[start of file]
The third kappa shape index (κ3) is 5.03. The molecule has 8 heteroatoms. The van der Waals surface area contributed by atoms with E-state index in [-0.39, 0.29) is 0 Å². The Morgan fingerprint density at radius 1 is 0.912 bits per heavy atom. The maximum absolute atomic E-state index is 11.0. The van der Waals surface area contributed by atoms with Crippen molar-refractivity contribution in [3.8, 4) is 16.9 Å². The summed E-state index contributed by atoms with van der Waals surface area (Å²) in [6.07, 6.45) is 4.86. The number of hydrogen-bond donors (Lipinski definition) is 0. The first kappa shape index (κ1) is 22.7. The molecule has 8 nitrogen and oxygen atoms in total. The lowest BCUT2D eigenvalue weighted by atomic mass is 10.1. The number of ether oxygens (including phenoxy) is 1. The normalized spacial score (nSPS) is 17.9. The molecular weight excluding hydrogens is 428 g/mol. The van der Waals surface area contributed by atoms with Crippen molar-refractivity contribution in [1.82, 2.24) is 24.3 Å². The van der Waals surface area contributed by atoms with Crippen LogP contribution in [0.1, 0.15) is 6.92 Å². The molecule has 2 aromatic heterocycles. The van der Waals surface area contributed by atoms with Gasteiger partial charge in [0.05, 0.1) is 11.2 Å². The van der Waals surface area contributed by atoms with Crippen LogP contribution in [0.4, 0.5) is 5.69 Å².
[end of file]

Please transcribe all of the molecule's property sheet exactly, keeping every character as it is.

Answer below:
The third kappa shape index (κ3) is 5.03. The molecule has 8 heteroatoms. The van der Waals surface area contributed by atoms with E-state index in [-0.39, 0.29) is 0 Å². The Morgan fingerprint density at radius 1 is 0.912 bits per heavy atom. The maximum absolute atomic E-state index is 11.0. The van der Waals surface area contributed by atoms with Crippen molar-refractivity contribution in [3.8, 4) is 16.9 Å². The summed E-state index contributed by atoms with van der Waals surface area (Å²) in [6.07, 6.45) is 4.86. The number of hydrogen-bond donors (Lipinski definition) is 0. The first kappa shape index (κ1) is 22.7. The molecule has 8 nitrogen and oxygen atoms in total. The lowest BCUT2D eigenvalue weighted by atomic mass is 10.1. The number of ether oxygens (including phenoxy) is 1. The normalized spacial score (nSPS) is 17.9. The molecular weight excluding hydrogens is 428 g/mol. The van der Waals surface area contributed by atoms with Crippen molar-refractivity contribution in [1.82, 2.24) is 24.3 Å². The van der Waals surface area contributed by atoms with Crippen LogP contribution in [0.1, 0.15) is 6.92 Å². The molecule has 2 aromatic heterocycles. The van der Waals surface area contributed by atoms with Gasteiger partial charge in [0.05, 0.1) is 11.2 Å². The van der Waals surface area contributed by atoms with Crippen LogP contribution in [0.4, 0.5) is 5.69 Å².